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… The hopes of a short war in Europe crushed by further entrenchment, weaponization of poison gas and Germany’s policy of unrestricted submarine warfare. Although the United States would remain neutral throughout the year, the loss of the Cunard liner Lusitania along with 124 American lives in May would help change that.
… The year saw the first long-distance (transcontinental) telephone call made between New York and San Francisco (January); in Mississippi, public health researcher Dr. Joseph Goldberger would unlock the mystery of the nutritional disease Pellagra (February).
…The year also was marked by the release of Charlie Chaplin’s The Tramp and D.W. Griffith’s Birth of a Nation, two films that would further elevate the still young medium into a reputable art form.
…In sports, the Boston Red Sox would beat the Philadelphia Phillies in the Fall Classic four games to one; this sporting event would mark the only time in history that two home run record holders (Gavvy McGrath and Babe Ruth) would play against each other.
…Literature was marked by birth of its newest genre World War I poetry; one of the most famous trench poems, In Flanders Field would be published that year. Other notable works of literature that year include Franz Kafka’s Metamorphosis and Somerset Maugham’s Of Human Bondage.
In 1915, the Navy Medical Department remained a small peacetime organization consisting of 31active duty dentists, 1,584 hospital corpsmen, 24 pharmacists, 148 nurses, and 327 physicians; the medical reserve force (not yet opened to nurses, or Corpsmen) included 150 physicians. The Navy operated 19 hospitals stateside and abroad in Annapolis, Md., Brooklyn, N.Y., Cañacao, P.I., Chelsea, Mass., Great Lakes, Ill., Guam, Guantanamo Bay (Cuba), Las Animas, Colo., Mare Island, Calif., Narragansett Bay, R.I., Norfolk, Va., Olongapo, P.I., Philadelphia, Pa., Port Royal, S.C., Portsmouth, N.H., Puget Sound, Wash., Tutuila (America Samoa), Washington, D.C. and Yokohama (Japan). The 20-year old USS Solace was the only hospital ship still in commission.
In 1915, the leading causes of death for Navy and Marine Corps personnel were:
Drowning (42), Tuberculosis (36), Pneumonia (22), Burns (16) and Gunshot wounds (13). Sixty eight percent of the deaths by burns were the result of boiler explosions aboard USS San Diego (ACR-6) and USS Decatur (DD-5). Tuberculosis and syphilis would account for the greatest number of sick days for Navy and Marine personnel in 1915, 71, 360 and 65, 682, respectively.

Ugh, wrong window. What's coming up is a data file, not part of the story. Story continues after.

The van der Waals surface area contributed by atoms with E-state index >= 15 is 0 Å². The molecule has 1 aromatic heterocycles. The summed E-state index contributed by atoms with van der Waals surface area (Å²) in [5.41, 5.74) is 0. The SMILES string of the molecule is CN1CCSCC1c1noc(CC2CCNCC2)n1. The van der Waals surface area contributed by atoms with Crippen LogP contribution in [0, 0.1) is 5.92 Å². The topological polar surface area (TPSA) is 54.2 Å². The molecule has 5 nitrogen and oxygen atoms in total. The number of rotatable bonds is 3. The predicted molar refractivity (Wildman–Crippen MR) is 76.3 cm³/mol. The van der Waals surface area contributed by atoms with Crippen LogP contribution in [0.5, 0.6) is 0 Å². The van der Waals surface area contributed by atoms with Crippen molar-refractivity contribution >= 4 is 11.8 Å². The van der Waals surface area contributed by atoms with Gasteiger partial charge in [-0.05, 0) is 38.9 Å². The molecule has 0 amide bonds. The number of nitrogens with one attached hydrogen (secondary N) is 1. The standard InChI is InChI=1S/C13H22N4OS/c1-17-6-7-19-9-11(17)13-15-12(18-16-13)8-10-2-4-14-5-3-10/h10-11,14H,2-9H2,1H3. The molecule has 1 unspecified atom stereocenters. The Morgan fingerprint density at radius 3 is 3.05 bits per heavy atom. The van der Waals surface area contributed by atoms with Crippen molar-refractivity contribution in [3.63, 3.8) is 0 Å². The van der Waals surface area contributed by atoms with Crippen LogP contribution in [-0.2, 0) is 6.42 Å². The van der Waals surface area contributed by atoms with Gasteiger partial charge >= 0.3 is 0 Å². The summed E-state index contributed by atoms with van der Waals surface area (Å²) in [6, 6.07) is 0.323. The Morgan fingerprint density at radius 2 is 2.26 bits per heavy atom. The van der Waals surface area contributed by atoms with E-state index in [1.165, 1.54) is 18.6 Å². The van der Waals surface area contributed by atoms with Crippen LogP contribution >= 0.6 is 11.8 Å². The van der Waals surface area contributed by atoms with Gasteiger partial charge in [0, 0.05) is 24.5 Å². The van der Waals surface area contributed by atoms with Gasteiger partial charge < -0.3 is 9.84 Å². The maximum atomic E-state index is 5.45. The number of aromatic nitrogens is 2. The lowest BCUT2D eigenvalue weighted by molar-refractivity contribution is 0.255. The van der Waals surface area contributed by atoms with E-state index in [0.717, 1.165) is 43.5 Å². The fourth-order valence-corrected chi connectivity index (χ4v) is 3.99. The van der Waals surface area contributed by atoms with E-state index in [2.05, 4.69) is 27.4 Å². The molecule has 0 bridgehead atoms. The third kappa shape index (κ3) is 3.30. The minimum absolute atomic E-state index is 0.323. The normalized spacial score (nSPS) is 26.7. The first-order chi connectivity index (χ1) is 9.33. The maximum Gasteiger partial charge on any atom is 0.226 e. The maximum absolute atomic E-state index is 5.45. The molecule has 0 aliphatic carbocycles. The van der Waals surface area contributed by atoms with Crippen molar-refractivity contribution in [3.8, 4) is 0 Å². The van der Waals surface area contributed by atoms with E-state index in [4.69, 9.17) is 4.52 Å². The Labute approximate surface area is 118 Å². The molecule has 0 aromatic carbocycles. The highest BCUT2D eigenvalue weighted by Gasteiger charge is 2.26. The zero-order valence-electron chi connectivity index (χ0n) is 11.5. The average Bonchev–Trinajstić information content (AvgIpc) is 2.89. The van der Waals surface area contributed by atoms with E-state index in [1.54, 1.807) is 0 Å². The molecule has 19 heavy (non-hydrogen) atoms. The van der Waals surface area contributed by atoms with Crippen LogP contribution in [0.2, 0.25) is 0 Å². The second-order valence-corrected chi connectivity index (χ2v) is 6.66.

The combine civil unrest and fear of German occupation lead to the beginning of the U.S. military police action on the island of Hispaniola. The Navy and Marine Corps would remain for the next 19 years in a period often referred to as the U.S. Occupation of Haiti (1915-1934). The Marine Corps Expeditionary Force supported by the Navy Medical Department would be responsible for restoring and preserving order. During these years U.S. Navy medical personnel would help establish the National d’Hygiene Publique and oversee sanitation and disease prevention by supervising the control of the mosquito population through drainage of the low lying areas, establishing quarantine facilities, and providing frontline medical care.
On March 25, 1915, during a routine dive off Honolulu, the submarine USS F-4 sank in 51 fathoms of water, with the loss of her 21 crewmembers. Naval medical personnel stationed at Naval Hospital Pearl Harbor would help oversee the recovery effort as well as the identification and disposition of the remains. In his report of the recovery effort, Surgeon William Seaman, USN, would recommend that all naval personnel (especially those serving aboard submarines) wear aluminum identifications (i.e., “dog tags”) around their ankles and that the heels of all Sailors’ shoes be marked with their initials.
In 1915, Navy Surgeon Luther von Wedekind asserts that Ponce De Leon’s Spring of Eternal Youth “lies not hidden in Florida, but bubbles always from aseptic nozzle of the chilled scuttle butt of an American battle ship.” Von Wedekind claimed that the use of distilled water for drinking has helped to eradicate the disease and increased the life-expectancy of humans. According to von Wedekind “overdrinking of water” is a habit that will lead to “agreeable, constant and productive” results.
In 1915, Rear Adm. Cary Grayson, MC, USN whose tenure in the White House extended back to the Theodore Roosevelt Administration 1907, introduced the wealthy socialite Edith Galt to the President Woodrow Wilson. The recently widower-president, who was still grieving the loss of his first wife, immediately to the vivacious Edith and their relationship blossomed. At year’s end Wilson and Galt married, marking the second time that a sitting president married in office. After Wilson suffered his massive stroke in October 1919, it has been claimed by many historians that Grayson and Galt (not Vice President Thomas Marshall) were making decisions in the president’s stead.